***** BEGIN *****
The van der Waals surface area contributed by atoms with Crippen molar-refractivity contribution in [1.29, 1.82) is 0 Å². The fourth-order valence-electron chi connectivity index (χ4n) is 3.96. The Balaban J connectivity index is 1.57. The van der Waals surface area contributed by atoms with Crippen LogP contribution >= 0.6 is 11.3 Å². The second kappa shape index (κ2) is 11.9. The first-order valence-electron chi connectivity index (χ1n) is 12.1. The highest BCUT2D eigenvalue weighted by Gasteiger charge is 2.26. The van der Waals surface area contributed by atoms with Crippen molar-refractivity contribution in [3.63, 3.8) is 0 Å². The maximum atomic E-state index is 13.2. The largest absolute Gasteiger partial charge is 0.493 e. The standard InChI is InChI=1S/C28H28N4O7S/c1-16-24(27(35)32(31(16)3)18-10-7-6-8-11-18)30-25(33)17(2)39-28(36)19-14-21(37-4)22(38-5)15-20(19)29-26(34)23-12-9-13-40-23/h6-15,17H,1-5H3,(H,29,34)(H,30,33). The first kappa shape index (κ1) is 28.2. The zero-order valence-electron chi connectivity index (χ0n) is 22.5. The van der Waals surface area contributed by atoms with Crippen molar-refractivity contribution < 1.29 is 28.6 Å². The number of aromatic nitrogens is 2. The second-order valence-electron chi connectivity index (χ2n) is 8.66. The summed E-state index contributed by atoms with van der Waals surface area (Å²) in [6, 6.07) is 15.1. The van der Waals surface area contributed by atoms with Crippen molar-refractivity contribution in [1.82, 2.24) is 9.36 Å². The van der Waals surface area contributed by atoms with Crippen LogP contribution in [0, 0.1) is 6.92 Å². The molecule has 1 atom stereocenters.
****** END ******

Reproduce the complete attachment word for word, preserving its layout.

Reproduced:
The van der Waals surface area contributed by atoms with Crippen molar-refractivity contribution in [1.29, 1.82) is 0 Å². The fourth-order valence-electron chi connectivity index (χ4n) is 3.96. The Balaban J connectivity index is 1.57. The van der Waals surface area contributed by atoms with Crippen LogP contribution >= 0.6 is 11.3 Å². The second kappa shape index (κ2) is 11.9. The first-order valence-electron chi connectivity index (χ1n) is 12.1. The highest BCUT2D eigenvalue weighted by Gasteiger charge is 2.26. The van der Waals surface area contributed by atoms with Crippen molar-refractivity contribution in [3.63, 3.8) is 0 Å². The maximum atomic E-state index is 13.2. The largest absolute Gasteiger partial charge is 0.493 e. The standard InChI is InChI=1S/C28H28N4O7S/c1-16-24(27(35)32(31(16)3)18-10-7-6-8-11-18)30-25(33)17(2)39-28(36)19-14-21(37-4)22(38-5)15-20(19)29-26(34)23-12-9-13-40-23/h6-15,17H,1-5H3,(H,29,34)(H,30,33). The first kappa shape index (κ1) is 28.2. The zero-order valence-electron chi connectivity index (χ0n) is 22.5. The van der Waals surface area contributed by atoms with Crippen molar-refractivity contribution < 1.29 is 28.6 Å². The number of aromatic nitrogens is 2. The second-order valence-electron chi connectivity index (χ2n) is 8.66. The summed E-state index contributed by atoms with van der Waals surface area (Å²) in [6, 6.07) is 15.1. The van der Waals surface area contributed by atoms with Crippen molar-refractivity contribution in [1.82, 2.24) is 9.36 Å². The van der Waals surface area contributed by atoms with Crippen LogP contribution in [0, 0.1) is 6.92 Å². The molecule has 1 atom stereocenters.